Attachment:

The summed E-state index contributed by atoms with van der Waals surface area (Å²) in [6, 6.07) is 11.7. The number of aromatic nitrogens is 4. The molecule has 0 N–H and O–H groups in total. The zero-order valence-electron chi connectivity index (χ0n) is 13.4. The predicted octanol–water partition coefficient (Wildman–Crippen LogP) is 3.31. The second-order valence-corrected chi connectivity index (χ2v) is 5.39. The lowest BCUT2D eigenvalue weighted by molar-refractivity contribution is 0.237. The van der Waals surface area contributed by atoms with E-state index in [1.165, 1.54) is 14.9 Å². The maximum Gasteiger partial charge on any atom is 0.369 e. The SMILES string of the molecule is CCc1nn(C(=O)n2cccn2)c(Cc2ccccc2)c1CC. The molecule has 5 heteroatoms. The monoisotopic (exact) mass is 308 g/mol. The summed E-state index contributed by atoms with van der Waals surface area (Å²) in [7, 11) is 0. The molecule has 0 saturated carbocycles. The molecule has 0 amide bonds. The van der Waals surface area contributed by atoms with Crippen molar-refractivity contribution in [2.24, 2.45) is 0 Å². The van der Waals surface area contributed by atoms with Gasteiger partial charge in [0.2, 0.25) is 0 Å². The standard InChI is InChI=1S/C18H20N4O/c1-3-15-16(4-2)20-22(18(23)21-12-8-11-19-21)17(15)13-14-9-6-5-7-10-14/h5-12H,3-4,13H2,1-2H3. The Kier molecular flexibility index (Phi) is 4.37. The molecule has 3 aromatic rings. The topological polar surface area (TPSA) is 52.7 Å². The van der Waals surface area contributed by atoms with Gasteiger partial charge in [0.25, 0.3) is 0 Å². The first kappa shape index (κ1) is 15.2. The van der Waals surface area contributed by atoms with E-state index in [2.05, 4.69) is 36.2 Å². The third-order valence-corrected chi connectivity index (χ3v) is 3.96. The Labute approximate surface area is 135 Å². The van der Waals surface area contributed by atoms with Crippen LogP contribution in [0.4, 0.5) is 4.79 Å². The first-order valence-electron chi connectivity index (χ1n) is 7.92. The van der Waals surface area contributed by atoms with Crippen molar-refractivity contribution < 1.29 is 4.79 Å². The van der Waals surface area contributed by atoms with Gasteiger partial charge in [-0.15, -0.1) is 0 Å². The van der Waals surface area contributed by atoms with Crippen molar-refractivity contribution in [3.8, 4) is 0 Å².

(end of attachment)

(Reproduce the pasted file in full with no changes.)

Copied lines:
The summed E-state index contributed by atoms with van der Waals surface area (Å²) in [6, 6.07) is 11.7. The number of aromatic nitrogens is 4. The molecule has 0 N–H and O–H groups in total. The zero-order valence-electron chi connectivity index (χ0n) is 13.4. The predicted octanol–water partition coefficient (Wildman–Crippen LogP) is 3.31. The second-order valence-corrected chi connectivity index (χ2v) is 5.39. The lowest BCUT2D eigenvalue weighted by molar-refractivity contribution is 0.237. The van der Waals surface area contributed by atoms with E-state index in [1.165, 1.54) is 14.9 Å². The maximum Gasteiger partial charge on any atom is 0.369 e. The SMILES string of the molecule is CCc1nn(C(=O)n2cccn2)c(Cc2ccccc2)c1CC. The molecule has 5 heteroatoms. The monoisotopic (exact) mass is 308 g/mol. The summed E-state index contributed by atoms with van der Waals surface area (Å²) in [7, 11) is 0. The molecule has 0 saturated carbocycles. The molecule has 0 amide bonds. The van der Waals surface area contributed by atoms with Crippen molar-refractivity contribution in [2.24, 2.45) is 0 Å². The van der Waals surface area contributed by atoms with Gasteiger partial charge in [0.2, 0.25) is 0 Å². The standard InChI is InChI=1S/C18H20N4O/c1-3-15-16(4-2)20-22(18(23)21-12-8-11-19-21)17(15)13-14-9-6-5-7-10-14/h5-12H,3-4,13H2,1-2H3. The Kier molecular flexibility index (Phi) is 4.37. The molecule has 3 aromatic rings. The topological polar surface area (TPSA) is 52.7 Å². The van der Waals surface area contributed by atoms with Gasteiger partial charge in [0.25, 0.3) is 0 Å². The first kappa shape index (κ1) is 15.2. The van der Waals surface area contributed by atoms with E-state index in [2.05, 4.69) is 36.2 Å². The third-order valence-corrected chi connectivity index (χ3v) is 3.96. The Labute approximate surface area is 135 Å². The van der Waals surface area contributed by atoms with Crippen LogP contribution in [0.4, 0.5) is 4.79 Å². The first-order valence-electron chi connectivity index (χ1n) is 7.92. The van der Waals surface area contributed by atoms with Crippen molar-refractivity contribution < 1.29 is 4.79 Å². The van der Waals surface area contributed by atoms with Gasteiger partial charge in [-0.15, -0.1) is 0 Å². The van der Waals surface area contributed by atoms with Crippen molar-refractivity contribution in [3.8, 4) is 0 Å².